Notwithstanding the fact that one of the objections raised against the steam locomotive is that the heat energy developed in its use is not fully utilised, it has until recently remained essentially the same as when constructed by Stephenson. But the invention of new motors and their competition with steam has caused improvements to be made in the steam engine with a view to adapt it for use both for small-power -stationary and traction motors. Just as the incandescent gas light is the outcome of the fight for existence of the ordinary gas light against the electric light, so those interested in improving the steam engine have been spurred on by the results attained with gas engines and explosion motors.
Very recently yet another rival threatens the steam engine in the shape of the heat motor (Warmemotor) invented by the Bavarian engineer Diesel, and first made generally known at the Munich Power and Engine Exhibition in 1898, though a great future had already been prophesied for it by engineering experts. Although at present in the trial stage, it is mentioned here because of the brilliant prospect which its use in connection with automobiles offers for military purposes.
When the Diesel motor has proved suitable for stationary engines, its application for purposes of traffic will certainly follow. Like the explosion motors it works on the fourcycle principle, but with the difference that in this case neither electric nor incandescent tube or fuse ignition is used, but at the instant in which the fuel (coal dust or petroleum, etc.) is introduced into the working cylinder, it is ignited without explosion by coming into contact with the air in it, which has been heated to incandescence by the previous compression. In this connection it is specially noteworthy that in this new motor the energy developed out of the combustible material used is much greater than in other motors. Whereas in the best triple expansion steam engines it amounts to only 12 to 13 per cent., in the Diesel motor it is 30 per cent.
For military purposes the fact that the necessity for some special method of ignition is done away with is a great advantage. Electric ignition is quite unsuited for use in war on account of the difficulty of keeping the batteries and accumulators charged, and the incandescent tube is also unsuitable, being too liable to be affected by weather influences. Among other advantages claimed for the Diesel motor for military purposes, are:
Absence of smoke and smell, which in other motors are said to frighten horses.
Small quantity of fuel required—240 to 250 grammes (120 to 125 oz.) of petroleum per horse-power per hour. This would allow greater distance between the depots on the line of communications, and consequently it would be necessary to establish fewer of them. As no water for cooling the cylinders is required, as is the case in so many motors, the necessity for stoppages to get water and refill the cooling chambers is done away with.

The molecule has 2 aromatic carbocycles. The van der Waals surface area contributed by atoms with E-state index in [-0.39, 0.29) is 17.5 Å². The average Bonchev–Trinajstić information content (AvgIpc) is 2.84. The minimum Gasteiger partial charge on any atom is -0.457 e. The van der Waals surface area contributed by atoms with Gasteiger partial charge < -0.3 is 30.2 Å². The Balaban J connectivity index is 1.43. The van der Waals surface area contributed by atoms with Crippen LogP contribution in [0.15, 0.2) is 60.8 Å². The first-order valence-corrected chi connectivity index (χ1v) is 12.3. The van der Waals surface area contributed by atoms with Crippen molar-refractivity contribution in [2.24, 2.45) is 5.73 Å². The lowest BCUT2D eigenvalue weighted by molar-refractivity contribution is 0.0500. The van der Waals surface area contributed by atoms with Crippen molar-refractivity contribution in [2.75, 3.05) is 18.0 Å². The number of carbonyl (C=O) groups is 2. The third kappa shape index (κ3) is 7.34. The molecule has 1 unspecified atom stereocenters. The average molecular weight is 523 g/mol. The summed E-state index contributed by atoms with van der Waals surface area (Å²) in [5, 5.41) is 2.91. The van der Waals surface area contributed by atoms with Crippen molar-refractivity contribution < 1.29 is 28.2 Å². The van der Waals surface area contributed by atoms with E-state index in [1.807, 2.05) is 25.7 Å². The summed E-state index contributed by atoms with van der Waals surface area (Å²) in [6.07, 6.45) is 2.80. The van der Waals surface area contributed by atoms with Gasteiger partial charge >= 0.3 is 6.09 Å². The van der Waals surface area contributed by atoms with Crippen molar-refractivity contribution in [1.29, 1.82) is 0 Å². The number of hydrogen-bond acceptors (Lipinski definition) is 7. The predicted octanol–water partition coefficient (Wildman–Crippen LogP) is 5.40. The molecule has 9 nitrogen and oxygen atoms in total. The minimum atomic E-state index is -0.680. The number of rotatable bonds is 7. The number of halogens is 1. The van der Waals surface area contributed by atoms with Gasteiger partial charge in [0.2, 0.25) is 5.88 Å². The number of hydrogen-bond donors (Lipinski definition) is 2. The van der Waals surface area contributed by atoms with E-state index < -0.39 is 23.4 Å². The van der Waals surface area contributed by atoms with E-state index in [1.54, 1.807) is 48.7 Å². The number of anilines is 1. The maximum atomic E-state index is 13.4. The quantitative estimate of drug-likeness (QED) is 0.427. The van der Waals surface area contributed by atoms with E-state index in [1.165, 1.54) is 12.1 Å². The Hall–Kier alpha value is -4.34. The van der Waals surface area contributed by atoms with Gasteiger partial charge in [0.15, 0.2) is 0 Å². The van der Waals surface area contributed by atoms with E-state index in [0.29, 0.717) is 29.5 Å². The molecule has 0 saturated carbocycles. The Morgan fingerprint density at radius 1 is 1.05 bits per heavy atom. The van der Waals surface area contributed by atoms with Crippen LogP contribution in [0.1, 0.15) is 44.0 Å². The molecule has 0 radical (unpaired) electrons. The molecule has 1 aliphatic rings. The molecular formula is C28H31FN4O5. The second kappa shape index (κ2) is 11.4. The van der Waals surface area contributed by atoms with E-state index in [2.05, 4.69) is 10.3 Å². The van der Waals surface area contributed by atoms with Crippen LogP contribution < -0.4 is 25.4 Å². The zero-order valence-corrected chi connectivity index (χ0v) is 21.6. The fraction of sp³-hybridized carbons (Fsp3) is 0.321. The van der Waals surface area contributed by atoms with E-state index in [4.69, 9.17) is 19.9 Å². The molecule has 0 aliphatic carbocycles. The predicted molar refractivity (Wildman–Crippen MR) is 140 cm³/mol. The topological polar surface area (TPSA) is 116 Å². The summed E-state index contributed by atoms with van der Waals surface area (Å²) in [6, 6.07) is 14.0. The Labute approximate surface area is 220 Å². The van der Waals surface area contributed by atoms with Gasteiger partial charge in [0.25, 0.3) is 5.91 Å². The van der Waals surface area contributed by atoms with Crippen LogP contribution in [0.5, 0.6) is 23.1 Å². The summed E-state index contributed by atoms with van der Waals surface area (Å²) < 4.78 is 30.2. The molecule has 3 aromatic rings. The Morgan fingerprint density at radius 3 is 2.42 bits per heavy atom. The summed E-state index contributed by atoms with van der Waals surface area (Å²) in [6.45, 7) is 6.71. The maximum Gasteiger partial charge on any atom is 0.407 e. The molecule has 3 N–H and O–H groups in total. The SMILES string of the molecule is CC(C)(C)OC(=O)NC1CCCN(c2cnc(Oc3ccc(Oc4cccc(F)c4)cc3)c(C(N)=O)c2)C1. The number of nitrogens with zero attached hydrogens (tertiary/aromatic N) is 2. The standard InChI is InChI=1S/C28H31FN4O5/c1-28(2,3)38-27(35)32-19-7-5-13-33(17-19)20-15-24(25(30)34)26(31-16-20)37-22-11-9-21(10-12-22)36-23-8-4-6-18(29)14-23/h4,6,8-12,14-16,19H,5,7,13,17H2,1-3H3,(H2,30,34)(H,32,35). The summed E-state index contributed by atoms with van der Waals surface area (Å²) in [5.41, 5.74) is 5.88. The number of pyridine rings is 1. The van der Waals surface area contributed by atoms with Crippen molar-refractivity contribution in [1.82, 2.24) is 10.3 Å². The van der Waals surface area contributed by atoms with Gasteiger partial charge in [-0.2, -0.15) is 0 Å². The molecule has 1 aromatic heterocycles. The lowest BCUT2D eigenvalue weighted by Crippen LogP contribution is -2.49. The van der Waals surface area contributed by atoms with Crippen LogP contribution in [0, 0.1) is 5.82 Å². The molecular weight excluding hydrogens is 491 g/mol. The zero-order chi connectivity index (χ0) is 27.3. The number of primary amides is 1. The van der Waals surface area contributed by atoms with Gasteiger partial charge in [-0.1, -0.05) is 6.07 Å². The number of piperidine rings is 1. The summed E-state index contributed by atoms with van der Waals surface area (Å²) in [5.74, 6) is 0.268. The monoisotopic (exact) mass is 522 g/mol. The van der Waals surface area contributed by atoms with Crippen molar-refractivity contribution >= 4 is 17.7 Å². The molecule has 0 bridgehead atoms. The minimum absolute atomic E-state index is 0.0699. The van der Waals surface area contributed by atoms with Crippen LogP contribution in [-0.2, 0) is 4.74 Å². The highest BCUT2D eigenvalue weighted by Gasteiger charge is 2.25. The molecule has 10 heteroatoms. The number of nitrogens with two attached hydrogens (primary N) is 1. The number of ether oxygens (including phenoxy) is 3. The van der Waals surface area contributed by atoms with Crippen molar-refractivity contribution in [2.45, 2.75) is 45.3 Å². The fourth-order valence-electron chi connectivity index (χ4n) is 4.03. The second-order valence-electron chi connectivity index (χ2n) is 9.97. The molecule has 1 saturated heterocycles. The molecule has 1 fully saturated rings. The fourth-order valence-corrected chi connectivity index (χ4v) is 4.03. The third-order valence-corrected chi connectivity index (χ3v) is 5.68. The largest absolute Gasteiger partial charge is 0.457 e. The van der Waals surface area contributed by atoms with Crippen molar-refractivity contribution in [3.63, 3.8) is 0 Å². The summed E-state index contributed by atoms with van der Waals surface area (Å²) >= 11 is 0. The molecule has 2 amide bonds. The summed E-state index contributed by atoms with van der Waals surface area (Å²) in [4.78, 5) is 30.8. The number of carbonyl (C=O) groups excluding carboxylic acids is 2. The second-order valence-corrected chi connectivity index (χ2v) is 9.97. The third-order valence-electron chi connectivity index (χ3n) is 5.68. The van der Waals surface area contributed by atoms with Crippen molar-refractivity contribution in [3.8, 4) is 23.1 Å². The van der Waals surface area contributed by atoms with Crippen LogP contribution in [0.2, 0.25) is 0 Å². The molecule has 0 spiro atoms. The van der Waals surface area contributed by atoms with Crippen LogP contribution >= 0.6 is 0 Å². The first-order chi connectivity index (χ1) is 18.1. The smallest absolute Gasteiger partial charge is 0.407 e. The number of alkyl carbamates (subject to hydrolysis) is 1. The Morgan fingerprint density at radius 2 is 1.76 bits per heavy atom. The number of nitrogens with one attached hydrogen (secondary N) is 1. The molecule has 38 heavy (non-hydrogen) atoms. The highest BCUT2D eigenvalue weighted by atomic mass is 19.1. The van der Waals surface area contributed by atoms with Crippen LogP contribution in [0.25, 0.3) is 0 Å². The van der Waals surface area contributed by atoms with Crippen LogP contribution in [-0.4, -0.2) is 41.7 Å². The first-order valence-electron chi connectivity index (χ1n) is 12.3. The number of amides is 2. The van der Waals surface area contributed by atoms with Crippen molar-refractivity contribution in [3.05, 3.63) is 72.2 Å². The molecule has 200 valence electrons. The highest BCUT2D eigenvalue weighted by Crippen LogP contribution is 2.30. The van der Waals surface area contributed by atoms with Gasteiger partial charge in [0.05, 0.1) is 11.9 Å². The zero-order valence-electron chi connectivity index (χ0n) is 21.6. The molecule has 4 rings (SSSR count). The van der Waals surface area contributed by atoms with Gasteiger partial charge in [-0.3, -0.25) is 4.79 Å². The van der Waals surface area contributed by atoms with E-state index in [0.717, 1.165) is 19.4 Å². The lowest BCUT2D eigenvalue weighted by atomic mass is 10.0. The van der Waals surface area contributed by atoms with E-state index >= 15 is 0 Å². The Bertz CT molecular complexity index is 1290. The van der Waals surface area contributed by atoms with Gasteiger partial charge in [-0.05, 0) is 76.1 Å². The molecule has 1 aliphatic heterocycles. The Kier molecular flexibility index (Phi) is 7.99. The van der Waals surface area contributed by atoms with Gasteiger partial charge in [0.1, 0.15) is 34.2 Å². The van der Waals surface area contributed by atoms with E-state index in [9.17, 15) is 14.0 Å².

Another great advantage is that the motor is always ready to start work, whereas with oil motors it requires some minutes to heat them, and with the steam engine a quarter of an hour to get up steam. The starting of the Diesel motor is effected instantly by opening a valve in the supply chamber holding the reserve of compressed air (at 40 atmospheres), which at once starts the motor. The dependence of the motor on this method of starting it prevents its use at present for carriages; and especially for military purposes, as it would be risky to expose an apparatus containing gas at such high pressure to jolting on bad roads.
Nowadays interest centres generally in the different applications of electricity. Many think of it first when it is a question of traction by mechanical means. As a matter of fact, both gas and steam motors have the disadvantage as compared with those driven by electricity, that the movement they communicate to the vehicle is by impact or shock. Whereas in the gas engine (benzine, etc., motors), which works with four-cycle cylinder, the explosion of the gas mixture causes a stroke of the piston at every other rotation of the driving shaft, in the steam engine, with every forward and return movement of the piston in the cylinder under the expansion of the steam, work is performed twice, with every revolution. In both the amount of power employed in driving the engine is different every moment, and in both dead points have to be passed, causing the movement to be jerky.
The ideal thing would be a power which would act perfectly evenly and regularly, and at every moment supply the same amount of driving power, so that no storage of live power in a flywheel would be necessary, and the transmitting of the rotation of the driving shaft to the axles of the running wheels be done either directly or by means of simple transmission.